Then all three of us who remained where we were sitting stood and stretched. I’m amazed how few people around me (when there are people around me) stand and stretch in the middle of the seventh inning these days. All six games this season and every game the last few years I find this tenet of the national pastime’s tradition is withering. It’s as if nobody knows what the seventh-inning stretch is anymore. Baseball and this country are going to hell.
Now back to our game.
The Mets were winning 1-0 to this point. The Amed-Asdrubal connection clicked Monday as it had Sunday, though without going over walls. Rosario singled in the third. Cabrera doubled. Rosario ran. That was a run That was the only run until the seventh. Fortunately Mesoraco the upright proceeded to double, Martin Prado clanked a grounder from Luis Guillorme (sweet instincts from whoever assigned the rookie “Brother Louie” as walkup music) and the indefatigable Wilmer Flores pinch-singled Devin home to make it 2-0.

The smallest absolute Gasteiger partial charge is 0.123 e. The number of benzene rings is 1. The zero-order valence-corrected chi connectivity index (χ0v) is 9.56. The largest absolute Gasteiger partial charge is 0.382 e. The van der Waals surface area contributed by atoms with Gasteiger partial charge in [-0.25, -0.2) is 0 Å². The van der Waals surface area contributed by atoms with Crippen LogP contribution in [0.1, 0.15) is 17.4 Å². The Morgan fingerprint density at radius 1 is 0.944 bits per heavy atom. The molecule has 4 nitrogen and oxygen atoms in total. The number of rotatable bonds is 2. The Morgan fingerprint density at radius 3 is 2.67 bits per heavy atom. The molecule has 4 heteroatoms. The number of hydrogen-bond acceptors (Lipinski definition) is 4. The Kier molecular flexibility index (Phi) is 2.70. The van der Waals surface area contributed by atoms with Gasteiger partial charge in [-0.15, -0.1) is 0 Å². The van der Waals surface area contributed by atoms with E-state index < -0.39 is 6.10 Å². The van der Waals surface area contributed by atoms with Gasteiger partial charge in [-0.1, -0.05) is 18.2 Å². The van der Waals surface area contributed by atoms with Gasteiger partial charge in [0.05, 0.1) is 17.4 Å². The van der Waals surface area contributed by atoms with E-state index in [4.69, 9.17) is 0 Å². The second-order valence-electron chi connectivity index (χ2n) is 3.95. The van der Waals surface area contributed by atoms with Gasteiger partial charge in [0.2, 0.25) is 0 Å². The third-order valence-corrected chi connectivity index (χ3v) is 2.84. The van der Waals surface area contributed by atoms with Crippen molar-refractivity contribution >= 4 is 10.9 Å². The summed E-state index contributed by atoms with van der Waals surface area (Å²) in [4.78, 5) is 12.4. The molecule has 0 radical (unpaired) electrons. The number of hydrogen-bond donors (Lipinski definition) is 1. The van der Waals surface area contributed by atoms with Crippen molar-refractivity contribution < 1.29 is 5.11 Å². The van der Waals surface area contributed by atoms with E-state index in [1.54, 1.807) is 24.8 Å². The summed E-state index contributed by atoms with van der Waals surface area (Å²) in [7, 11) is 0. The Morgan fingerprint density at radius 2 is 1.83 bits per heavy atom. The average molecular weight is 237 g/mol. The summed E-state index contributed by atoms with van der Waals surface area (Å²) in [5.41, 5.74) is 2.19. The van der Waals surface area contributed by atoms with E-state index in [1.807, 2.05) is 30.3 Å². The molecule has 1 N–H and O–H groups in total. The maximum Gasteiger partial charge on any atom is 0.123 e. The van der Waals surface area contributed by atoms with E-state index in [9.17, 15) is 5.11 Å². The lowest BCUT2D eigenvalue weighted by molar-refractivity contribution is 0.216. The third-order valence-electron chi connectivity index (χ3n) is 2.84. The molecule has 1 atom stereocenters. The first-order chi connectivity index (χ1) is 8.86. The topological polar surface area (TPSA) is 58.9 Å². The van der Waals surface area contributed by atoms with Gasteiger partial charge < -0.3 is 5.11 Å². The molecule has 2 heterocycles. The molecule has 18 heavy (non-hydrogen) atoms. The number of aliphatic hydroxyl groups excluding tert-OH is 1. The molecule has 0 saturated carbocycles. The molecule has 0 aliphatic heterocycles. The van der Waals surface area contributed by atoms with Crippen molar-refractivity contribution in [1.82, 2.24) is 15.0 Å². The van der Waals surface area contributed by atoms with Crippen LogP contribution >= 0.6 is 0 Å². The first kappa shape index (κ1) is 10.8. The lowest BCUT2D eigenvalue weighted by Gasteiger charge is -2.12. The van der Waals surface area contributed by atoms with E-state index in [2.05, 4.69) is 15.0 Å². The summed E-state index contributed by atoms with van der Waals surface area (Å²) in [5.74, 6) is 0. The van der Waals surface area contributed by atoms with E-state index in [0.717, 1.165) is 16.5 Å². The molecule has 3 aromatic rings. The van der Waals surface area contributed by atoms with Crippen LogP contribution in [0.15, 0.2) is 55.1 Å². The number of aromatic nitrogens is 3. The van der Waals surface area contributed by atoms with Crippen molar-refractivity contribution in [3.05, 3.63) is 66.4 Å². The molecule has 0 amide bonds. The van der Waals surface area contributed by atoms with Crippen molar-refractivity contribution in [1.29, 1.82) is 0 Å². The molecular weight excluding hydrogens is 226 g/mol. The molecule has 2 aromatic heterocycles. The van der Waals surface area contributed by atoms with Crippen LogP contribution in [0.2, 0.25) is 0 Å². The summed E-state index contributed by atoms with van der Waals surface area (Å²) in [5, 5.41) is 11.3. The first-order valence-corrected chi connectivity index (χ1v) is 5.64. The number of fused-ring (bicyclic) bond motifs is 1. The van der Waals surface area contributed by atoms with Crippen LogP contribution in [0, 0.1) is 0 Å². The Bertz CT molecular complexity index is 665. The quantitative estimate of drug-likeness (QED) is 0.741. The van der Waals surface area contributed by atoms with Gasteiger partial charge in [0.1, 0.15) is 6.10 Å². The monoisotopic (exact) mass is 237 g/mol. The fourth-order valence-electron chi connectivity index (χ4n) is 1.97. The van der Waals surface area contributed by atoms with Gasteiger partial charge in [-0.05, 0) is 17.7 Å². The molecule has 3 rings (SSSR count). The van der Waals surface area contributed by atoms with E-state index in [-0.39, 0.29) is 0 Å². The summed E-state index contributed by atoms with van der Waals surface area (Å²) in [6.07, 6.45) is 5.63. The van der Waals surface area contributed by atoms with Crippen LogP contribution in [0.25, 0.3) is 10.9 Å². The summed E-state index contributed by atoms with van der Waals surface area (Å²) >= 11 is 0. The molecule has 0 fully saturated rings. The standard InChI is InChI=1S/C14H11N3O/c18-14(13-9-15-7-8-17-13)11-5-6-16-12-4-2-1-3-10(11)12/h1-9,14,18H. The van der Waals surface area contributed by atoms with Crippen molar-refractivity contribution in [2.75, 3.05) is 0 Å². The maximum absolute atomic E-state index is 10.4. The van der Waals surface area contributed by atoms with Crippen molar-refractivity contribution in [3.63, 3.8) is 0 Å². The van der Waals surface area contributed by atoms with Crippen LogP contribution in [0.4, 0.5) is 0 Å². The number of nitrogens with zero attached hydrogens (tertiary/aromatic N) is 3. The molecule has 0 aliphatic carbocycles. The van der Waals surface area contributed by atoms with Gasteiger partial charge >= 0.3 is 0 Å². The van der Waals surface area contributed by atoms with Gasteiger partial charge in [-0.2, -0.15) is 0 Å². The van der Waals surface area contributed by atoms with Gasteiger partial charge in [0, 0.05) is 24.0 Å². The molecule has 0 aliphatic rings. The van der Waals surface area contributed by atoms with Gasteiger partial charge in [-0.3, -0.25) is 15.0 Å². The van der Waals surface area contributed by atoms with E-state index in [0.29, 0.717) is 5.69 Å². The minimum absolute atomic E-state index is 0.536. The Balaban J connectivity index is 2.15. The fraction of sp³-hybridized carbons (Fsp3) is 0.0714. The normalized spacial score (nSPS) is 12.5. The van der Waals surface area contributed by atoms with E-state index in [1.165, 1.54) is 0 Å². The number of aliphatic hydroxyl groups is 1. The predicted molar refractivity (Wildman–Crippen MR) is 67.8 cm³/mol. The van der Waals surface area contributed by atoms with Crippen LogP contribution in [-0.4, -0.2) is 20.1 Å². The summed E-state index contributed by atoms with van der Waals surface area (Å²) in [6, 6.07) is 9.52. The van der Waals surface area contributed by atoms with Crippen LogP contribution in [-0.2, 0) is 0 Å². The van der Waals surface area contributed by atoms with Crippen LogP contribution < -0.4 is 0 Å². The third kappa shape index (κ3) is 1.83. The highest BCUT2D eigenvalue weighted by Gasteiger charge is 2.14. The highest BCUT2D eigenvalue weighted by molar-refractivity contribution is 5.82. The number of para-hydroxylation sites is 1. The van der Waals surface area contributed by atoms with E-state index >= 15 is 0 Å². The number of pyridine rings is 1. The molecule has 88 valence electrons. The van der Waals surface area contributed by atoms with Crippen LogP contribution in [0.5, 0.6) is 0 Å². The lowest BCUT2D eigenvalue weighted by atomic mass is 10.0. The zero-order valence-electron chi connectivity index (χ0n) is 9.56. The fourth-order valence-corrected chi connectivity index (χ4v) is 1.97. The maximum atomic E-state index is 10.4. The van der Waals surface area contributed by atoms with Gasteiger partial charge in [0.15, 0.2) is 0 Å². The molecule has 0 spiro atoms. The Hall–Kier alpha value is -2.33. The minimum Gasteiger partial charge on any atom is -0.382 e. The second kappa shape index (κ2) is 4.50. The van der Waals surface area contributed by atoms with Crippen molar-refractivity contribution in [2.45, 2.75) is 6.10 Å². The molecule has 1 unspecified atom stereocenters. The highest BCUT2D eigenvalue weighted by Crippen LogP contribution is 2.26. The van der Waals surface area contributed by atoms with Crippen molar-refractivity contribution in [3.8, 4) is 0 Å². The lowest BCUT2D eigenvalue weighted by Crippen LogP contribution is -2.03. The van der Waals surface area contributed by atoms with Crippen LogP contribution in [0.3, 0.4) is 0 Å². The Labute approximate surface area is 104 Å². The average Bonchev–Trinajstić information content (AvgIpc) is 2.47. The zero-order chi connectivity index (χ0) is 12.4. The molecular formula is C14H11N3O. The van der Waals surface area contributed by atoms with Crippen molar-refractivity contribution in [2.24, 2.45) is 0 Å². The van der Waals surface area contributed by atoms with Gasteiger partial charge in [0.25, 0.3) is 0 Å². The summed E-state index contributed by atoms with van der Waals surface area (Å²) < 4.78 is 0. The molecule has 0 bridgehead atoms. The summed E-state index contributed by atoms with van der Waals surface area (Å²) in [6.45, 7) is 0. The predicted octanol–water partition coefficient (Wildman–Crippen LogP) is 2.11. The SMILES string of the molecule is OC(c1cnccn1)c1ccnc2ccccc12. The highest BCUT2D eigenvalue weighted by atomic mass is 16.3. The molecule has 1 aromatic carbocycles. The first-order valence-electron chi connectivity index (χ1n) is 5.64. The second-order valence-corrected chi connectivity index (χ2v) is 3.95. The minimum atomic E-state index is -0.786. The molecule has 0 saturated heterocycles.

That’s right, Marlins. We will, we will Meso-rock you. And we will hold on to beat you despite squeezing only two runs from nine hits. Guillorme will leap and grab a liner headed to left field. Nimmo will dive and grab another destined for grass. And when you think you can be all Marlin about it, Rosario will go into the hole and throw out your final hope to keep the game going. Sure, challenge the call; interrupt the ritual blaring of “New York Groove”. Your runner slid headfirst into the base where that never helps avert a forceout. Replay review will confirm Lewis Brinson is out and Ace Frehley will resume kvelling instantaneously.
From back in the New York groove to strolling down those left field ramps that slope gently onto Field Level, through the Rotunda and into that good night. Four in a row for our team. Three in a row for your correspondent. We won a drawing, we won a game, we won a Monday. Nice going, everybody.